In essence your work should be produced and sent out in a constant stream, stalling on this leaves you with no opportunities to create, and it's those opportunities that will keep you going. Persevere and you will be rewarded.

Happy writing everyone.

Wednesday, November 05, 2014


One Page Pitches are an art form, difficult to write and get right and probably the most important and powerful selling tool at a writer's disposal. So how exactly do you write a great One Page Pitch? Here's how I do them.


The font you use is just as important as everything else. Get it wrong and your pitch will be a difficult read, or at the very least not inspire much enthusiasm in the reader.

I used to use FINAL DRAFT COURIER for everything I wrote until I came to the realisation readers spend their entire lives staring at that font. Your font doesn't need to be fancy, just clear enough to read. I wanted to give readers something different to look at, easier to read, which is why these days I use ARIEL in all my pitch document and treatments.


At the top of the page, centred, in bold, in capitals and font size 14, you need to put your TITLE - ALIEN.  Below this (non capitals) you need to state the format and genre of your pitch - a sci-fi/horror feature proposal. Then below this 'by (your name)'.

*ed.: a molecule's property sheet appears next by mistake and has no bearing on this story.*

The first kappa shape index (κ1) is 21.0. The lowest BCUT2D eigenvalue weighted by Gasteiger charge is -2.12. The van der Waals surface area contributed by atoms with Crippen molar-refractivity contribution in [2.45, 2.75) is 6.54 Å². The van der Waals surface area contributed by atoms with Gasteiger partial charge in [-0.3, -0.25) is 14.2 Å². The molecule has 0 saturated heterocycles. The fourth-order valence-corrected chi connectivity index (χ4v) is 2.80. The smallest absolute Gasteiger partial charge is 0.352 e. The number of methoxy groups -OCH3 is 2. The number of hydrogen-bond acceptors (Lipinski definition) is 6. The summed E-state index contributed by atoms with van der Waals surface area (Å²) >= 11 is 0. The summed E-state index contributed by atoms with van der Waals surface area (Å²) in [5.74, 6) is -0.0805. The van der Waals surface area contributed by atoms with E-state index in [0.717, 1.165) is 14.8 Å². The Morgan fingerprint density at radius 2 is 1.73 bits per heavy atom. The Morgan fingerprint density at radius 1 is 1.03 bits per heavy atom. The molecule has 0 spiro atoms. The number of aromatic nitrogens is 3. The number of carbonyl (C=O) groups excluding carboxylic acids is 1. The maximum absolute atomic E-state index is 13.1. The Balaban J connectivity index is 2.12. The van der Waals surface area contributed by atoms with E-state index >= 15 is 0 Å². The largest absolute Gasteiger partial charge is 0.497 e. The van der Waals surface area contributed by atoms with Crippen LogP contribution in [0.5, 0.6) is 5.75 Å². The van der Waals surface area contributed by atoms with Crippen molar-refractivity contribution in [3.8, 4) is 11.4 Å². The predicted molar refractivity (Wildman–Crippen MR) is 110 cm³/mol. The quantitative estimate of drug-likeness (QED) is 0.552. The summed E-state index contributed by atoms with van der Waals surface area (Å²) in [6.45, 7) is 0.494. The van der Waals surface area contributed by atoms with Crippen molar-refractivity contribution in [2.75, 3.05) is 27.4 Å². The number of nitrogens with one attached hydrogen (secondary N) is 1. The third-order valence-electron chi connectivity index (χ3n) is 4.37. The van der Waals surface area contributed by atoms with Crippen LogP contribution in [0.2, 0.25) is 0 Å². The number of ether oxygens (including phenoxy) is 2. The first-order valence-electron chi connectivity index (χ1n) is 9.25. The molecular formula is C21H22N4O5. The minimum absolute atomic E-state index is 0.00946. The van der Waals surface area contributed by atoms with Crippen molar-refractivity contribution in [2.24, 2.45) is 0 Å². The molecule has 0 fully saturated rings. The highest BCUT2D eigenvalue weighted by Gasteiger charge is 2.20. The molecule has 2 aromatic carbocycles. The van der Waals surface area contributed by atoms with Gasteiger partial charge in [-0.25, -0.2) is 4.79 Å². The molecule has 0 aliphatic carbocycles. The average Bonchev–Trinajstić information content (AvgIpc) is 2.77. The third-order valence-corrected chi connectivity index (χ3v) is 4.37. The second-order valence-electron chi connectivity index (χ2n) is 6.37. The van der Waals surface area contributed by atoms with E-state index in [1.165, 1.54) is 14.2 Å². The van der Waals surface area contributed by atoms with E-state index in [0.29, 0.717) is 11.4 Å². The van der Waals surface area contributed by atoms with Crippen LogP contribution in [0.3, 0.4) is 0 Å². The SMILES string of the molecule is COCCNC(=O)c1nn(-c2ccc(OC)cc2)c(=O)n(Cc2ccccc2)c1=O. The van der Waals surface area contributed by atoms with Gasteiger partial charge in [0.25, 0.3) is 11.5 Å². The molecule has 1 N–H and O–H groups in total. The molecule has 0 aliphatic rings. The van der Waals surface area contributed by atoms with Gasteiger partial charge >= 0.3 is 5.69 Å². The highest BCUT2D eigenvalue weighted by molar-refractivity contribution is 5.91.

The next line should be your Tagline, written in ITALICS, in font size 12 and captured in quotation marks - "In space no one can hear you scream!"

Then below that your Logline (written in a plain font size 12).

And finally below that your pitch (written in a plain font size 12 as above), containing a brief outline of the conflicts, characters and plot.


Your pitch will be selling your genre, so if your script is a comedy then your pitch should also be funny, a horror then your pitch should be tense and full of scares, etc. If your script is a comedy and you pitch isn't funny then it's not doing it's job.


The most important aspect of the One Page Pitch is to show conflict. Your protagonist must be in peril and you have to show this, especially the conflict with other characters. If you don't your pitch will be dull and flat. Show your protagonist bumping up against problems and obstacles, and make the reader really feel for his plight.


I've been guilty of this myself on many an occasion, but you should never end a pitch with a question - Will Ripley be able to defeat the Alien and escape home? You want your audience to ask this question, but not your reader. The reader needs the full picture, what happens and how the film or TV series plays out. If you don't tell them they'll think you don't know yourself and it'll go against you.